Pick up a Classic
Harper Lee's Pultizer Prize winning classic novel, "To Kill a Mocking Bird" is celebrating its 50th anniversary in print this year. You know it's been too long since you last read about Atticus Finch, Scout, Tom Robinson, Jem and Boo Radley, so pick it up again this summer. If it's one of your favorites, visit this New York Times story to see how the anniversary is being celebrated across the country. The NYT piece also contains a link to the original review of the book, when it was released in 1960, and a link to a biography of Harper Lee.
The last novel in Stieg Larsson's "The Girl" trilogy was just released and is called "The Girl Who Kicked the Hornet's Nest."
The book continues to follow a shy computer hacker, Lisbeth Salander, who finds herself critically injured before going on trial for murder. Swedish journalist Mikael Blomkvist tries to help her prove her innocence. The conclusion of the trilogy is bitter-sweet for fans of Larsson, because the manuscripts for all three were found after his untimely death from a heart attack at age 50 in 2004.
Scott Turow's latest novel, "Innocent," was published earlier this month, and is a sequel to his debut novel "Presumed Innocent," which was first published in 1987. The new novel follows protagonist Rusty, who is now a 60-year-old judge who finds himself on trial.
If you're in the mood for a laugh, look to Seth Grahame-Smith's new novel, "Abraham Lincoln, Vampire-Hunter," which follows a young man who has stumbled across Lincoln's diaries, which reveal his mother was killed by vampires when he was a child and that his work as an attorney and president of the United States was merely a cover for his true calling: eliminating vampires from the face of the earth.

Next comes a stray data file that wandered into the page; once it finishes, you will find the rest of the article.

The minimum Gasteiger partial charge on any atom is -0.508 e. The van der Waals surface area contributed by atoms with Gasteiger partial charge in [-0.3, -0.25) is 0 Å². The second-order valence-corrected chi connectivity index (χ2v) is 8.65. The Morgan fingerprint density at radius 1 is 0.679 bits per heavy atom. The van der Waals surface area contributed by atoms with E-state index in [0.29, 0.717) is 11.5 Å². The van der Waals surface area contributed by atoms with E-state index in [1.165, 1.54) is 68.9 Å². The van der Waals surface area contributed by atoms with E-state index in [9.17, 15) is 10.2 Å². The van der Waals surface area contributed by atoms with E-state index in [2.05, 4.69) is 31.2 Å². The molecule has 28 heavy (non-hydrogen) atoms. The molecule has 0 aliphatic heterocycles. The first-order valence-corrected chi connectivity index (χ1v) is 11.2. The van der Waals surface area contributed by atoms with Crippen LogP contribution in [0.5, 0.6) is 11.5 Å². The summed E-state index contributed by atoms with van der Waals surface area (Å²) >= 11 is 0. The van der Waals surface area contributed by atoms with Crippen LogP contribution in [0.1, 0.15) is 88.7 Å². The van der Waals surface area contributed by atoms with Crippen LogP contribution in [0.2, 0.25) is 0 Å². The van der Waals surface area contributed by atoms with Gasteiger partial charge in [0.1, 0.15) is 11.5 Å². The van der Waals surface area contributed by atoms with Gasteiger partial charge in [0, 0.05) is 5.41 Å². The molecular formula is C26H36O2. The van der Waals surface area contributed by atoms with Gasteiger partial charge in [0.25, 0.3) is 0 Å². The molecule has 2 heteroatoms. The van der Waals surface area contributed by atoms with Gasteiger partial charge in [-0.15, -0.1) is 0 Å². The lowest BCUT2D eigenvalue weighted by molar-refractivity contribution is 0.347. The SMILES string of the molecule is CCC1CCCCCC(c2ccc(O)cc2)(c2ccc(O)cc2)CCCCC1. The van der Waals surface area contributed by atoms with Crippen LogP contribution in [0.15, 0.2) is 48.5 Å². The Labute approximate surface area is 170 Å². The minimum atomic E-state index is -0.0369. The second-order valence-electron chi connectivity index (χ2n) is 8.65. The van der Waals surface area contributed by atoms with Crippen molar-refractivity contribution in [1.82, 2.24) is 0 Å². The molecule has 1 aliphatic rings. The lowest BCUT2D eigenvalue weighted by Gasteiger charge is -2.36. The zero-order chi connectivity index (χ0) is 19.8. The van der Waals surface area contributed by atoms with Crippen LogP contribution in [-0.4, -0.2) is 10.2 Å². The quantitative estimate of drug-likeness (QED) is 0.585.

Philip Margolin's new novel, "Supreme Justice," is a sequel to "Executive Privilege," and mixes the drama of a Supreme Court vacancy with the drama unfolding in the lives of three characters from the older book: Brad Miller, Keith Evans, and Dana Cutler, who are working to solve a five-year-old murder connected to the front runner for the Supreme Court seat.
If you're a fan of Steve Martini's Paul Madriani series, the 11th book, "The Rule of Nine," will be released on June 1. The plot centers around an attorney, a terrorist attack attempt, an assassin, and (what else?) a beautiful woman.For the Youngsters
John Grisham has just released his first book for young adults. "Theodore Boone: Kid Lawyer," is meant for tweens (kids from age 9 to 12), and is about a 13-year-old only child with two busy lawyer parents and a dog named Judge, who spends every spare moment at the courthouse.
Posted by Samantha Meinke